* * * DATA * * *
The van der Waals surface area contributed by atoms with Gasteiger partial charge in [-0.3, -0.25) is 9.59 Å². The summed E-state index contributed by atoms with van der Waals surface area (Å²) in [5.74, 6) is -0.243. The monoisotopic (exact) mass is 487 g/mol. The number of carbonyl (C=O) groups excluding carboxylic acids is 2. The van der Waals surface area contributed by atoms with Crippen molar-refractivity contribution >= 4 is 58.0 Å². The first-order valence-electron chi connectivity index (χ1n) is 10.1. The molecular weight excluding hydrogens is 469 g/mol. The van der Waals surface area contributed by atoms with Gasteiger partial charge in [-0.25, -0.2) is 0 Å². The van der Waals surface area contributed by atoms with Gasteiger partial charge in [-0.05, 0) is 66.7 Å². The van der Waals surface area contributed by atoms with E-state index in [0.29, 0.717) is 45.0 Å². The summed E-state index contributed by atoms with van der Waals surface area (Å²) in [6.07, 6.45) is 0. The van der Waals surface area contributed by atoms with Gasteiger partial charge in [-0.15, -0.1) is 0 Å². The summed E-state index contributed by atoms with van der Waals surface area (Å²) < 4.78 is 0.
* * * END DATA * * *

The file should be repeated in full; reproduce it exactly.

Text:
The van der Waals surface area contributed by atoms with Gasteiger partial charge in [-0.3, -0.25) is 9.59 Å². The summed E-state index contributed by atoms with van der Waals surface area (Å²) in [5.74, 6) is -0.243. The monoisotopic (exact) mass is 487 g/mol. The number of carbonyl (C=O) groups excluding carboxylic acids is 2. The van der Waals surface area contributed by atoms with Crippen molar-refractivity contribution >= 4 is 58.0 Å². The first-order valence-electron chi connectivity index (χ1n) is 10.1. The molecular weight excluding hydrogens is 469 g/mol. The van der Waals surface area contributed by atoms with Gasteiger partial charge in [-0.25, -0.2) is 0 Å². The van der Waals surface area contributed by atoms with Gasteiger partial charge in [-0.05, 0) is 66.7 Å². The van der Waals surface area contributed by atoms with E-state index in [0.29, 0.717) is 45.0 Å². The summed E-state index contributed by atoms with van der Waals surface area (Å²) in [6.07, 6.45) is 0. The van der Waals surface area contributed by atoms with Gasteiger partial charge in [-0.15, -0.1) is 0 Å². The summed E-state index contributed by atoms with van der Waals surface area (Å²) < 4.78 is 0.